Throw out your textbooks: Games are the future of learning.


January 8, 2009


The new NYU Games for Learning Institute (G4LI), a collaboration between seven universities and Microsoft Research, is dedicated to advancing the design, use, and evaluation of computer games in educational settings, by providing scientific analysis of “what works” in games for learning – what makes certain games compelling and playable, as well as educationally effective. The results provide critical information to researchers, game developers, and educators. The research strategy has three prongs: understand effective design principles; study the impact of
digital media on learning; integrate these results into learning settings. Initial focus is on Science, Technology, Engineering, and Math (STEM) education for middle school (ages 11-13). This talk will highlight the Institute’s goals and intellectual challenges, and will conclude with a glimpse into the future.


Ken Perlin and Jan Plass

Ken Perlin [] Perlin is a Professor in the Department of Computer Science at New York University. He is the Director of the Media Research Laboratory and the co-Director of the NYU Center for Advanced Technology. His research interests include graphics, animation, and multimedia. In January 2004 he was the featured artist at the Whitney Museum of American Art. In 2002 he received the NYC Mayor’s award for excellence in Science and Technology and the Sokol award for outstanding Science faculty at NYU. In 1997 he won an Academy Award for Technical Achievement from the Academy of Motion Picture Arts and Sciences for his noise and turbulence procedural texturing techniques, which are widely used in feature films and television. In 1991 he received a Presidential Young Investigator Award from the National Science Foundation.Dr. Perlin received his Ph.D. in Computer Science from New York University in 1986, and a B.A. in theoretical mathematics from Harvard University in 1979. He was Head of Software Development at R/GREENBERG Associates in New York, NY from 1984 through 1987. Prior to that, from 1979 to 1984, he was the System Architect for computer generated animation at Mathematical Applications Group, Inc., Elmsford, NY, where the first feature film he worked on was TRON. He has served on the Board of Directors of the New York chapter of ACM/SIGGRAPH, and currently serves on the Board of Directors of the New York Software Industry Association.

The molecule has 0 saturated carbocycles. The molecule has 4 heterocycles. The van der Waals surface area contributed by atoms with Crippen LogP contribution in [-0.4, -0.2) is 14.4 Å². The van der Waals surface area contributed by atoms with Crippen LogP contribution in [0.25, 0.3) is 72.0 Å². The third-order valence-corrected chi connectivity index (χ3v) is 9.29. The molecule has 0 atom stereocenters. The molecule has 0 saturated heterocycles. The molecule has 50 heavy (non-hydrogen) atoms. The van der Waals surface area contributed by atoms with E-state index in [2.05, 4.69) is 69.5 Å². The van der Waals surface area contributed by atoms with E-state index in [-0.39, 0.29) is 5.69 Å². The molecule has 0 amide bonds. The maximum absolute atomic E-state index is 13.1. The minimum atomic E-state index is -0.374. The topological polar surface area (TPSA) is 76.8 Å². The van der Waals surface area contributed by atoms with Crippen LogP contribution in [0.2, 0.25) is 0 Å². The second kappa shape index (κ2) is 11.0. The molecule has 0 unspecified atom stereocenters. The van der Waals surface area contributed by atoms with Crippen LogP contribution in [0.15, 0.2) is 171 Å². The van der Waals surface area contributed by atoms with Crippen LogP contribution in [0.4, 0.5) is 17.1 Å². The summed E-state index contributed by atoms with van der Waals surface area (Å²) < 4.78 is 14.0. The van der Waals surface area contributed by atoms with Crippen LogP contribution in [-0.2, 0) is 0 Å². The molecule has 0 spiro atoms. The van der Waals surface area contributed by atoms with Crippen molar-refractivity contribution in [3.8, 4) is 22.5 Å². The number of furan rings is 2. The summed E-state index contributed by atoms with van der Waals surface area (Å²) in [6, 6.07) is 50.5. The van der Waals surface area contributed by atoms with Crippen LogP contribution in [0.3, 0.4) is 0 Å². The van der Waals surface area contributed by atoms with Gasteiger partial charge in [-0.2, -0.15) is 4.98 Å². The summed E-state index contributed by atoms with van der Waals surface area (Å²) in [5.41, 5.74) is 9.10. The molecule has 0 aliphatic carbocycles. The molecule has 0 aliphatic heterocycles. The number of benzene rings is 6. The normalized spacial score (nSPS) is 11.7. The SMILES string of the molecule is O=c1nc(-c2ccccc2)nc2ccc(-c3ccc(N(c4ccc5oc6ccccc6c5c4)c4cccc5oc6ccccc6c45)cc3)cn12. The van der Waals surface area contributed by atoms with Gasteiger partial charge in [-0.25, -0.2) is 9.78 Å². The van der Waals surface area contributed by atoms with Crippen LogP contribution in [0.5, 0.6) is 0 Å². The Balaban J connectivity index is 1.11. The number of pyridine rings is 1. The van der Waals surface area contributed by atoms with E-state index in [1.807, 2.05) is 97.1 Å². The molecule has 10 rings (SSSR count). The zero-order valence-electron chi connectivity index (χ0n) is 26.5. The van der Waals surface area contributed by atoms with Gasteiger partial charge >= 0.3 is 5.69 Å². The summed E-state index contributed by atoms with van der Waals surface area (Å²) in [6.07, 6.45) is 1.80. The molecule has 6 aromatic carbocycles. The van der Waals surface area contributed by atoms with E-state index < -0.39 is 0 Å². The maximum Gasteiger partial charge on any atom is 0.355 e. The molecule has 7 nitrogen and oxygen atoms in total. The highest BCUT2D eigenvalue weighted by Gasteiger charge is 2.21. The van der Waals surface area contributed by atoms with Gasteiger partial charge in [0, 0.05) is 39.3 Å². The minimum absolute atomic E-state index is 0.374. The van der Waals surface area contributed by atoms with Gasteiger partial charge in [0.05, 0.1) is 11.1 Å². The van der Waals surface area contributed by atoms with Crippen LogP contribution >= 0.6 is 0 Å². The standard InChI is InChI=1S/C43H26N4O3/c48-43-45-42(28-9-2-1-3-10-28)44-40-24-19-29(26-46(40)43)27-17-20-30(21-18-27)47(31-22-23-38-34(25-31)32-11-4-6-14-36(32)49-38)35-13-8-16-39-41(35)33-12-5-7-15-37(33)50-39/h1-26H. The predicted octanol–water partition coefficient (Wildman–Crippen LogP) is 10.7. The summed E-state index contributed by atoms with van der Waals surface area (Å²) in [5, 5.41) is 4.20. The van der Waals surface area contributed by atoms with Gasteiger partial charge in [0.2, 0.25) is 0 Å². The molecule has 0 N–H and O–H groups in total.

Jan L. Plass [] is an associate professor of Educational Communication and Technology in the Steinhardt School of Culture, Education, and Human Development at New York University, where he co-directs the NYU Games for Learning Institute. He is the founding director of the CREATE Consortium for Research and Evaluation of Advanced Technology in Education. His research is at the intersection of cognitive science, learning sciences, and design, and seeks to enhance the design of visual environments. His current focus is on cognitive and emotional aspects of information design and interaction design of simulations and educational games for science education and second language acquisition. He has received funding for his research from the U.S. Department of Education’s Institute of Education Sciences, the National Science Foundation, the National Institutes of Health, and, most recently, from Microsoft Research. Dr. Plass received his MA in Mathematics and Physics Education and his Ph.D. in Educational Technologies from Erfurt University (PH Erfurt, Germany).